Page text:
n1   is the number of individuals marked and released

    n2   is the number of individual caught in a second sample

    nm   is the number of marked individual caught in a second sample


    Precautions for capture-recapture methods

    1. Organism should mix uniformly within the population.
    2. Sufficient time must elapse between capture and recapture to allow uniform mixing.
    3. There must be no emigration and immigration to the specified area.
    4. Making does not hinder movement of organism or make the conspicuous to predators.
    5. Marking should be permanent.


    • Removal method

    The removal method is very suitable for estimating number of small organism particularly insects, within a known area of grass land or volume of water. Using a net in some form of standard sweep; the number animals is recorded and the animal kept. This procedure is repeated a further three times and gradually reducing number recorded. A graph is plotted of number of animal captured per sample against the previous cumulative number of animal captured. By extra plotting the time of the graph to the point at which no further animal would be captured (that is the number in sample = 0) The total population may be estimated, e.g.

Population growth and growth curves

Populations grow and decline in characteristic ways. The size of population increase will be determined by the reproductive potential of the organism concerned and by environmental resistance. A Plot of the number of individuals against time form a growth curve.

Two basic forms of growth curves can be identified by the J-shaped growth curve and the S- shaped or sigmoid growth curves.

The S- shaped or sigmoid growth describes a situation in a new environment:

  • initially the population density of an organism increases slowly because there is a shortage of reproducing individual which may be widely dispersed as it adapts to new conditions and establishes itself;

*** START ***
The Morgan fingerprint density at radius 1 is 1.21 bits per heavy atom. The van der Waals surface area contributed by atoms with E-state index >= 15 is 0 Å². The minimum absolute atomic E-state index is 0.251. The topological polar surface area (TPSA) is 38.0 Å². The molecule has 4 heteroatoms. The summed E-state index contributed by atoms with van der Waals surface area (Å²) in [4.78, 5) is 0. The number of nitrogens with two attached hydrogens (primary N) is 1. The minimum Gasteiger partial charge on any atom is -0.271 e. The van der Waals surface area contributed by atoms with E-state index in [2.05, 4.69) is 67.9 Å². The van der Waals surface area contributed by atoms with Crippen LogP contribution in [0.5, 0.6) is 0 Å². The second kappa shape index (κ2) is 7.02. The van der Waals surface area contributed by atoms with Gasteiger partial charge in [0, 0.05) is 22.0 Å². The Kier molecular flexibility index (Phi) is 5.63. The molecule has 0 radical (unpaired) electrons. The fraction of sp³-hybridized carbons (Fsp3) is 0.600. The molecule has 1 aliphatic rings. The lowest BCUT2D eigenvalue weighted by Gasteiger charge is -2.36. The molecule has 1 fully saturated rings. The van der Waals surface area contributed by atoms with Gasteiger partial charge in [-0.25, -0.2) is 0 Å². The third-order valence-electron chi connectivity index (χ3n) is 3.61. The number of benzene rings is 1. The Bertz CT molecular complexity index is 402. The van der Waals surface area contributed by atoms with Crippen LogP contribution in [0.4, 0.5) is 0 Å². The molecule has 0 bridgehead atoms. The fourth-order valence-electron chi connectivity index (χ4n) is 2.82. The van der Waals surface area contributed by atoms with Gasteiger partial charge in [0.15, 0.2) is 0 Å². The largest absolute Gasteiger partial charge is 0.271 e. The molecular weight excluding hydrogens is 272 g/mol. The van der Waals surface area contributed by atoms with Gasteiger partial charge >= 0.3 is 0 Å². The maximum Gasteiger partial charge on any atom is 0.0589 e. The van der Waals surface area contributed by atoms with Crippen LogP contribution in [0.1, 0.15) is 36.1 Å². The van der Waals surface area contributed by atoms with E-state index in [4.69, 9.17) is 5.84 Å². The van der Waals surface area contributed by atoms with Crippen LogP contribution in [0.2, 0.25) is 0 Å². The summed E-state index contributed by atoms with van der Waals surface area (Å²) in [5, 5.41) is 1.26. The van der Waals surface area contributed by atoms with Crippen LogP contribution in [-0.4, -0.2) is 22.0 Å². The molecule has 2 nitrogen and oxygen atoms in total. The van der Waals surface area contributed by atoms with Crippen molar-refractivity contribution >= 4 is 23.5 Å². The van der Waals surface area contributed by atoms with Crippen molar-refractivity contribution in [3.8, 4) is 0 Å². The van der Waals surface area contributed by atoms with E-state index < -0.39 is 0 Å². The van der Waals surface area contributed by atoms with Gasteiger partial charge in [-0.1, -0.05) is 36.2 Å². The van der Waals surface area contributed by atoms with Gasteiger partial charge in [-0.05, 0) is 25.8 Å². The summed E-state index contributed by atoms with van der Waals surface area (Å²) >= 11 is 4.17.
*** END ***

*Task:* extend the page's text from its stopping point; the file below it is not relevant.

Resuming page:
• then increases rapidly, approaching an exponential growth rate. During this growth phase there are optimal environmental conditions- No environmental resistance, birth rate exceeds death rate.
  • It then shows a declining rate of increase until a zero-population growth rate is achieved where the reproduction (natality) equals rate of death (mortality), The declining rate of increase reflects increasing environmental resistance, which become proportionately more important at higher population densities. In other words, as the number increase, the competition for essential resource such as food or nesting materials, increases until eventually feedback in terms of increase mortality and reproduction failure [fewer mating, stress induced abortion] reduces population growth to zero with natality and mortality in approximate equilibrium.


The J-shaped growth curve describes a situation in which, after initial establish phase (lag phase) population growth continues in an exponential form until stopped abruptly, as environmental resistance becomes suddenly effective. In very general terms the J- shaped growth form may be considered an incomplete sigmoid curve where a sudden limiting effect comes into play before the self- limiting effect within the population assume importance.

The maximum population of an organism that a particular environment can sustain is termed the carrying capacity. This is identified theoretically as the k-value [or upper asymptote] of the sigmoid curve


Factors that affect the size of the population